Personalities | Blind Willie Johnson | Twenties | Jazz & Blues
(Vocals, guitar, c. 1902–47)
Texas-born Willie Johnson, a purveyor of sacred material who would probably have been appalled at being categorized as a ‘blues’ artist, was blinded at the age of seven when his stepmother threw lye in his face after being beaten by his father. He sang in a hoarse, declamatory voice and his fretwork combined tonal purity and pinpoint accuracy (even when using a pocket-knife slide) with an emotional intensity unsurpassed by any acoustic guitarist, regardless of genre.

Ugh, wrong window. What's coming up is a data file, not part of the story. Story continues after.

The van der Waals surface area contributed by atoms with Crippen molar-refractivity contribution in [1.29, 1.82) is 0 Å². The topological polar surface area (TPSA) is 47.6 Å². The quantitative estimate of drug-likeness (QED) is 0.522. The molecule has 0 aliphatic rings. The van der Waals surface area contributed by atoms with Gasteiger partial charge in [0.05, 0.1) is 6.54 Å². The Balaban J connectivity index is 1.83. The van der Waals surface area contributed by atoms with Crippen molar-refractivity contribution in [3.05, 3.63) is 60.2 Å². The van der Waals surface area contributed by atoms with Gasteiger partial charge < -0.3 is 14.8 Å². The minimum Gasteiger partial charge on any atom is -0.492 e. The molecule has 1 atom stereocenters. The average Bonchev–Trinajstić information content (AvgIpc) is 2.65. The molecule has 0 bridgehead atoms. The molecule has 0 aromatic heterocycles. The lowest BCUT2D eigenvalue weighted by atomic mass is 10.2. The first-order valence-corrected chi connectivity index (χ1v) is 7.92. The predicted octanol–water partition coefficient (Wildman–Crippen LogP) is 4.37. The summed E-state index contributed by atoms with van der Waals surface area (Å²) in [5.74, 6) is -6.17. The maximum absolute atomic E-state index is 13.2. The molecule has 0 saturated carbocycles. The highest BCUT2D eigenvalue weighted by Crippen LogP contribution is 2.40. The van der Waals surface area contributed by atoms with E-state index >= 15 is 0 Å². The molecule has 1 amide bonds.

His masterpiece, the instrumental ‘Dark Was The Night (Cold Was The Ground)’, invokes soul-chilling existential dread, and was once described by guitarist Ry Cooder as ‘the most transcendent piece in all American music’. Other works – ‘Jesus Make Up My Dying Bed’, ‘Keep Your Lamp Trimmed And Burning’ – are testament to his faith and the resolute certainty with which he held it. Johnson, who recorded 30 sides for Columbia in 1927–30, died after contracting pneumonia, having spent a night sleeping in wet clothes after his house burned down.
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